As expected, Rep. Tammy Baldwin (D-WI-2) formally announced her bid for Wisconsin’s open U.S. Senate seat yesterday. The congresswoman has been preparing a statewide bid for months, but only kicked her fledging operation into high gear when former Sen. Russ Feingold (D) decided not to become a candidate. Vacating the safely Democratic 2nd district means that 41 seats are now open due to an incumbent announcing he or she will not seek re-election, or because reapportionment or redistricting creates an incumbent-less district.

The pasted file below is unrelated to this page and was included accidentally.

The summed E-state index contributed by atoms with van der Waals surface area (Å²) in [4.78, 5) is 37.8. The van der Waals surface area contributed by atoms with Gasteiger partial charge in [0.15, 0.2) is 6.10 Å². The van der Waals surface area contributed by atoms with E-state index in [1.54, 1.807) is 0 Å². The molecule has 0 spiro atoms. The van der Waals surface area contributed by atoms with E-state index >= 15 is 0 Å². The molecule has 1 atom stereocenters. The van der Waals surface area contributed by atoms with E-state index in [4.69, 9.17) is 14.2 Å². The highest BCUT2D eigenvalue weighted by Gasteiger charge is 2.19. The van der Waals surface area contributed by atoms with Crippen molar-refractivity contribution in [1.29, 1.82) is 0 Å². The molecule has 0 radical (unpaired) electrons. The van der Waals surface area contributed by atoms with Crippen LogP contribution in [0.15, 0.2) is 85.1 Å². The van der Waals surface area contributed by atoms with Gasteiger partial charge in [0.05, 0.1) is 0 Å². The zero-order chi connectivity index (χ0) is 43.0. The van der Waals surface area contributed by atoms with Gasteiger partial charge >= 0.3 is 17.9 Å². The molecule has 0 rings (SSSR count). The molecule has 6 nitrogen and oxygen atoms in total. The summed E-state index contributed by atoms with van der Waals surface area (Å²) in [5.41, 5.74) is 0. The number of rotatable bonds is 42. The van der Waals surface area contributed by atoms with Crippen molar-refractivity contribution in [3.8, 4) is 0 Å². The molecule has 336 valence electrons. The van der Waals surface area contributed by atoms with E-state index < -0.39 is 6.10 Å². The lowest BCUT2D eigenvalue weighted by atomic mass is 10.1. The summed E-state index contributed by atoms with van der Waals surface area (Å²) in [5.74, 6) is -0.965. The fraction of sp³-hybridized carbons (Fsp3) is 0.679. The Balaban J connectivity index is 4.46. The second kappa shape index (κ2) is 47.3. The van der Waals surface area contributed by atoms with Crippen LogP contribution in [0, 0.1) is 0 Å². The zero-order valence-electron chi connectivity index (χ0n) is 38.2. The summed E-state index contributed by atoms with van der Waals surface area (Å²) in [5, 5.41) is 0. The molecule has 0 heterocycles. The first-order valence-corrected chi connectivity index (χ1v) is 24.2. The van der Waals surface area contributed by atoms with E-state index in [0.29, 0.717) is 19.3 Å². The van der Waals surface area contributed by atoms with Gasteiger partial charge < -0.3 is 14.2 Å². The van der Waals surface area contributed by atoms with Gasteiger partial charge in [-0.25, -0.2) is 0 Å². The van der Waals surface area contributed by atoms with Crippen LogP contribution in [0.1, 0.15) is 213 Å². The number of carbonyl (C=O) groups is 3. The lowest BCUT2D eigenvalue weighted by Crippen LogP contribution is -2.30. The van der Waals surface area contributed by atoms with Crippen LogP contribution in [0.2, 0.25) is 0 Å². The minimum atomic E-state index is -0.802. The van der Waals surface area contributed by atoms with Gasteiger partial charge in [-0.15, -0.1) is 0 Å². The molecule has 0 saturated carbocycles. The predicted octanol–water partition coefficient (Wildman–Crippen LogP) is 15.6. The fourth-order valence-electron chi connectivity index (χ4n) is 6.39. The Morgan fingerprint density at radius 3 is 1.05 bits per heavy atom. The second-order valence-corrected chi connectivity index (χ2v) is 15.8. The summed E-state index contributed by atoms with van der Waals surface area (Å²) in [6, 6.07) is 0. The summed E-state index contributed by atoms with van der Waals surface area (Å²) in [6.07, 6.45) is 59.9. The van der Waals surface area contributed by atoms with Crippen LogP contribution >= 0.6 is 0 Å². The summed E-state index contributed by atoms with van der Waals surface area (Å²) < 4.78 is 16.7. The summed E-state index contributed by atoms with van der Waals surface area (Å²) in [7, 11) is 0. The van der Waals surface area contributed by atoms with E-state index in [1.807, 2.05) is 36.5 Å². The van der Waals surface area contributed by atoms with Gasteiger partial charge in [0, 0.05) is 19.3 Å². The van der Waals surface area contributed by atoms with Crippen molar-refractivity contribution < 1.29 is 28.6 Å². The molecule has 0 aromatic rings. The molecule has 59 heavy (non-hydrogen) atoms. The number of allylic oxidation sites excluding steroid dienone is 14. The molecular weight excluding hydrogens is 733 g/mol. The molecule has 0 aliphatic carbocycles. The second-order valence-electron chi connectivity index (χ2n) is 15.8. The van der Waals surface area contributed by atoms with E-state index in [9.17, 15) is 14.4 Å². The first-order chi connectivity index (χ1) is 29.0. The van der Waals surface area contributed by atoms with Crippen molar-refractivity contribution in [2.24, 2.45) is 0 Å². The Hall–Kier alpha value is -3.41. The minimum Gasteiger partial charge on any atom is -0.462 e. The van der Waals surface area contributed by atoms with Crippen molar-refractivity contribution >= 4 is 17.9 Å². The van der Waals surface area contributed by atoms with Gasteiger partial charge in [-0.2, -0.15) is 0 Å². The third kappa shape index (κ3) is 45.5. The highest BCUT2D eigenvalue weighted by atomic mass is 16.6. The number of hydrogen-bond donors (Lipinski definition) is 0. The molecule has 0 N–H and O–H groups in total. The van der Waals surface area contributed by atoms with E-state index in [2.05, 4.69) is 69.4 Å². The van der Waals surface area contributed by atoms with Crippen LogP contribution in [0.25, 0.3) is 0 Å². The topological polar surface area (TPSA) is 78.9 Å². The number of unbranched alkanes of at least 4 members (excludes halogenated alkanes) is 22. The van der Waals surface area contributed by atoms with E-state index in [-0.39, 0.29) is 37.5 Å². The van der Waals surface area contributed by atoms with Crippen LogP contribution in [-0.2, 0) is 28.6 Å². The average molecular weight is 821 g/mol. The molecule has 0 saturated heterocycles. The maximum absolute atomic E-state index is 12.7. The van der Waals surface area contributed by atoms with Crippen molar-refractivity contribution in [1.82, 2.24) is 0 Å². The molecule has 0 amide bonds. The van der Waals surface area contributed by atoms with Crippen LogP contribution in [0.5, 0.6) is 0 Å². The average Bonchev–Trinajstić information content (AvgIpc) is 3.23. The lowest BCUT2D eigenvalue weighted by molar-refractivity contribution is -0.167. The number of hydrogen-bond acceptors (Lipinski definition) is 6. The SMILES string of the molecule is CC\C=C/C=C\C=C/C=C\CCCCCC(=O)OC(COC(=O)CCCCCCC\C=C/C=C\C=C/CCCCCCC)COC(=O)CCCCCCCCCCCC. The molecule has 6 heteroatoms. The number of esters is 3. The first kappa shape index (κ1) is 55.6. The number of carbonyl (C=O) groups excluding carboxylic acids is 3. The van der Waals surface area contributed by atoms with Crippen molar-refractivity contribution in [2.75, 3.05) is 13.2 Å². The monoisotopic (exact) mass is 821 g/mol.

The Wisconsin campaign has been slow-moving. Incumbent Sen. Herb Kohl (D) announced back on May 13 that he would not seek a fourth term next year, yet official candidate announcements began only last week. Rep. Baldwin now becomes the third person to enter the field of contenders. On the Republican side, former Rep. Mark Neumann (R-WI-1) and state Assembly Speaker Jeff Fitzgerald both say they are in the race. Former Gov. Tommy Thompson is expected to soon join the Republican contestants. Rep. Ron Kind (D-WI-3) and ex-Congressman Steve Kagen (D-WI-8) are potential Democratic nomination opponents to Ms. Baldwin.